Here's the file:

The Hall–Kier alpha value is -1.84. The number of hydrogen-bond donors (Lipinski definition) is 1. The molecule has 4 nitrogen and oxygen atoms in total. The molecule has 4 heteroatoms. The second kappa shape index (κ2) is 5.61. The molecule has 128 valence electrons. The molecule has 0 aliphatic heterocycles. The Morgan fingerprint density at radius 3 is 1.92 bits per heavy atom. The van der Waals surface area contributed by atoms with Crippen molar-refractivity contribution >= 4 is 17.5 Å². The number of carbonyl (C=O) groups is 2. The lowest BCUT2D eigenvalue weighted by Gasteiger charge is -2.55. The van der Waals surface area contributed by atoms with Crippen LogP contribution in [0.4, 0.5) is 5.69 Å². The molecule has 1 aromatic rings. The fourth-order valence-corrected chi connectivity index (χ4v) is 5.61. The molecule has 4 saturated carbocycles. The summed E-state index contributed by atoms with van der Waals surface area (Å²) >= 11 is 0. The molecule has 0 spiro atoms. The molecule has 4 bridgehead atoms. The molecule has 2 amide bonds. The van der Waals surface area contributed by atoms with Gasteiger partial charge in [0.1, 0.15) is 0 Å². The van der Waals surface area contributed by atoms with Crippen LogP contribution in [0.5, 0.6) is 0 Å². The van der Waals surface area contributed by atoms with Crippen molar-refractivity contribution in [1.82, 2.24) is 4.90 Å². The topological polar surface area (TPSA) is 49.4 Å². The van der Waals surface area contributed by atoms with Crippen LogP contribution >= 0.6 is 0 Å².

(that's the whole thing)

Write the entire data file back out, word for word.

The Hall–Kier alpha value is -1.84. The number of hydrogen-bond donors (Lipinski definition) is 1. The molecule has 4 nitrogen and oxygen atoms in total. The molecule has 4 heteroatoms. The second kappa shape index (κ2) is 5.61. The molecule has 128 valence electrons. The molecule has 0 aliphatic heterocycles. The Morgan fingerprint density at radius 3 is 1.92 bits per heavy atom. The van der Waals surface area contributed by atoms with Crippen molar-refractivity contribution >= 4 is 17.5 Å². The number of carbonyl (C=O) groups is 2. The lowest BCUT2D eigenvalue weighted by Gasteiger charge is -2.55. The van der Waals surface area contributed by atoms with Crippen LogP contribution in [0.4, 0.5) is 5.69 Å². The molecule has 1 aromatic rings. The fourth-order valence-corrected chi connectivity index (χ4v) is 5.61. The molecule has 4 saturated carbocycles. The summed E-state index contributed by atoms with van der Waals surface area (Å²) >= 11 is 0. The molecule has 0 spiro atoms. The molecule has 4 bridgehead atoms. The molecule has 2 amide bonds. The van der Waals surface area contributed by atoms with Gasteiger partial charge in [0.1, 0.15) is 0 Å². The van der Waals surface area contributed by atoms with Crippen LogP contribution in [0.5, 0.6) is 0 Å². The van der Waals surface area contributed by atoms with Crippen molar-refractivity contribution in [1.82, 2.24) is 4.90 Å². The topological polar surface area (TPSA) is 49.4 Å². The van der Waals surface area contributed by atoms with Crippen LogP contribution >= 0.6 is 0 Å².